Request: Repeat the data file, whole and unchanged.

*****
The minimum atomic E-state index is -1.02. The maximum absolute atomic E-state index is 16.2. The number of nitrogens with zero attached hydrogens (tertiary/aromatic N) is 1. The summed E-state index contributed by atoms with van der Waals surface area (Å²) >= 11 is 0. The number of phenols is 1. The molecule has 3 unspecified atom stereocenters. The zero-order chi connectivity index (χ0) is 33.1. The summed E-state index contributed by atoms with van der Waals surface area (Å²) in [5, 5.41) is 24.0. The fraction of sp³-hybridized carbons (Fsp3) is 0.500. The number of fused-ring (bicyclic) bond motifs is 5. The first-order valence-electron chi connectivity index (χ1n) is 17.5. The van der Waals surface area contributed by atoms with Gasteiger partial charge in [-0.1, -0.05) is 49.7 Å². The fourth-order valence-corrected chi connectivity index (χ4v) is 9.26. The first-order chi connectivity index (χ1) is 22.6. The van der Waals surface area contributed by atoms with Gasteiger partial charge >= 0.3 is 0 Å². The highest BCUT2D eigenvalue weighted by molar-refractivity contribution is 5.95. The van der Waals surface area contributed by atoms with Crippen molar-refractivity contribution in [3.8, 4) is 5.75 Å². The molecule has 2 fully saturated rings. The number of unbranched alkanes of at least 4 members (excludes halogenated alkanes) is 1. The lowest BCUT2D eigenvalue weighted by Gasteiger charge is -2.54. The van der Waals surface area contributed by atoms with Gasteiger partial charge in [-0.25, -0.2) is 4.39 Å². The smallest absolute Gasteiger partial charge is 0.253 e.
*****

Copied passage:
The minimum atomic E-state index is -1.02. The maximum absolute atomic E-state index is 16.2. The number of nitrogens with zero attached hydrogens (tertiary/aromatic N) is 1. The summed E-state index contributed by atoms with van der Waals surface area (Å²) >= 11 is 0. The number of phenols is 1. The molecule has 3 unspecified atom stereocenters. The zero-order chi connectivity index (χ0) is 33.1. The summed E-state index contributed by atoms with van der Waals surface area (Å²) in [5, 5.41) is 24.0. The fraction of sp³-hybridized carbons (Fsp3) is 0.500. The number of fused-ring (bicyclic) bond motifs is 5. The first-order valence-electron chi connectivity index (χ1n) is 17.5. The van der Waals surface area contributed by atoms with Gasteiger partial charge in [-0.1, -0.05) is 49.7 Å². The fourth-order valence-corrected chi connectivity index (χ4v) is 9.26. The first-order chi connectivity index (χ1) is 22.6. The van der Waals surface area contributed by atoms with Gasteiger partial charge >= 0.3 is 0 Å². The highest BCUT2D eigenvalue weighted by molar-refractivity contribution is 5.95. The van der Waals surface area contributed by atoms with Crippen molar-refractivity contribution in [3.8, 4) is 5.75 Å². The molecule has 2 fully saturated rings. The number of unbranched alkanes of at least 4 members (excludes halogenated alkanes) is 1. The lowest BCUT2D eigenvalue weighted by Gasteiger charge is -2.54. The van der Waals surface area contributed by atoms with Gasteiger partial charge in [-0.25, -0.2) is 4.39 Å². The smallest absolute Gasteiger partial charge is 0.253 e.